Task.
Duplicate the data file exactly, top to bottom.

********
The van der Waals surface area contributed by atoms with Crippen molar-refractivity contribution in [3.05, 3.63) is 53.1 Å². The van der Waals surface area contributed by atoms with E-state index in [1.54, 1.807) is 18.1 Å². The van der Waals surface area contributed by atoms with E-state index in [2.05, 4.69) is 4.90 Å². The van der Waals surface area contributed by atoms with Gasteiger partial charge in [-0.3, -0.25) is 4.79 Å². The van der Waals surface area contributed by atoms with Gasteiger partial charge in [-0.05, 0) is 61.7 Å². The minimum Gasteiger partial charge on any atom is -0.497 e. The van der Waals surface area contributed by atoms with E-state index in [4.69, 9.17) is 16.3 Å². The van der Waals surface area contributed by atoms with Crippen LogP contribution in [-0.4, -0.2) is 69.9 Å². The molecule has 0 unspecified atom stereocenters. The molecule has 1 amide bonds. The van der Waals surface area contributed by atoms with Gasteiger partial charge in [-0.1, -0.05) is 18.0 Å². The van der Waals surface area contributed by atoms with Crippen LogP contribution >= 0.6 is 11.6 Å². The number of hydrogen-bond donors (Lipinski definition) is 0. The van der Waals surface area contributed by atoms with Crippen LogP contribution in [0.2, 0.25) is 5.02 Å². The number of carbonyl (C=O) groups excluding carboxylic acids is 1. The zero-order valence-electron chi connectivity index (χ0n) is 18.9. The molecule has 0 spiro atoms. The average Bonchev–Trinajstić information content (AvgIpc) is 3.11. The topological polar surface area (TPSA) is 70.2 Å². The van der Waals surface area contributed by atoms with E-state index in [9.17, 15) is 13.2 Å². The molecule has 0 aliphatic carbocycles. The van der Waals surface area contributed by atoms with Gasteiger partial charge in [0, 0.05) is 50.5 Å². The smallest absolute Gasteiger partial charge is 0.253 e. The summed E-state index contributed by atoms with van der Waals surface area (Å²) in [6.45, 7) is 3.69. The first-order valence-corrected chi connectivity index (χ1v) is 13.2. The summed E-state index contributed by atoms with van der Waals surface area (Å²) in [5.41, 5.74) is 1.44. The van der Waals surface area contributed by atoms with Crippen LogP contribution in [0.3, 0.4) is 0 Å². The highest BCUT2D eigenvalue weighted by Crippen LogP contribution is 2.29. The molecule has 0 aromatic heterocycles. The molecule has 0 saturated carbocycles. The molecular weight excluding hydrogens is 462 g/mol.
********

The van der Waals surface area contributed by atoms with Crippen molar-refractivity contribution in [3.05, 3.63) is 53.1 Å². The van der Waals surface area contributed by atoms with E-state index in [1.54, 1.807) is 18.1 Å². The van der Waals surface area contributed by atoms with E-state index in [2.05, 4.69) is 4.90 Å². The van der Waals surface area contributed by atoms with Gasteiger partial charge in [-0.3, -0.25) is 4.79 Å². The van der Waals surface area contributed by atoms with Gasteiger partial charge in [-0.05, 0) is 61.7 Å². The minimum Gasteiger partial charge on any atom is -0.497 e. The van der Waals surface area contributed by atoms with E-state index in [4.69, 9.17) is 16.3 Å². The van der Waals surface area contributed by atoms with Crippen LogP contribution in [-0.4, -0.2) is 69.9 Å². The molecule has 0 unspecified atom stereocenters. The molecule has 1 amide bonds. The van der Waals surface area contributed by atoms with Gasteiger partial charge in [-0.1, -0.05) is 18.0 Å². The van der Waals surface area contributed by atoms with Crippen LogP contribution >= 0.6 is 11.6 Å². The number of hydrogen-bond donors (Lipinski definition) is 0. The van der Waals surface area contributed by atoms with Crippen LogP contribution in [0.2, 0.25) is 5.02 Å². The number of carbonyl (C=O) groups excluding carboxylic acids is 1. The zero-order valence-electron chi connectivity index (χ0n) is 18.9. The molecule has 0 spiro atoms. The average Bonchev–Trinajstić information content (AvgIpc) is 3.11. The topological polar surface area (TPSA) is 70.2 Å². The van der Waals surface area contributed by atoms with E-state index in [9.17, 15) is 13.2 Å². The molecule has 0 aliphatic carbocycles. The van der Waals surface area contributed by atoms with Gasteiger partial charge in [0, 0.05) is 50.5 Å². The smallest absolute Gasteiger partial charge is 0.253 e. The summed E-state index contributed by atoms with van der Waals surface area (Å²) in [6.45, 7) is 3.69. The first-order valence-corrected chi connectivity index (χ1v) is 13.2. The summed E-state index contributed by atoms with van der Waals surface area (Å²) in [5.41, 5.74) is 1.44. The van der Waals surface area contributed by atoms with Crippen LogP contribution in [0.3, 0.4) is 0 Å². The highest BCUT2D eigenvalue weighted by Crippen LogP contribution is 2.29. The molecule has 0 aromatic heterocycles. The molecule has 0 saturated carbocycles. The molecular weight excluding hydrogens is 462 g/mol.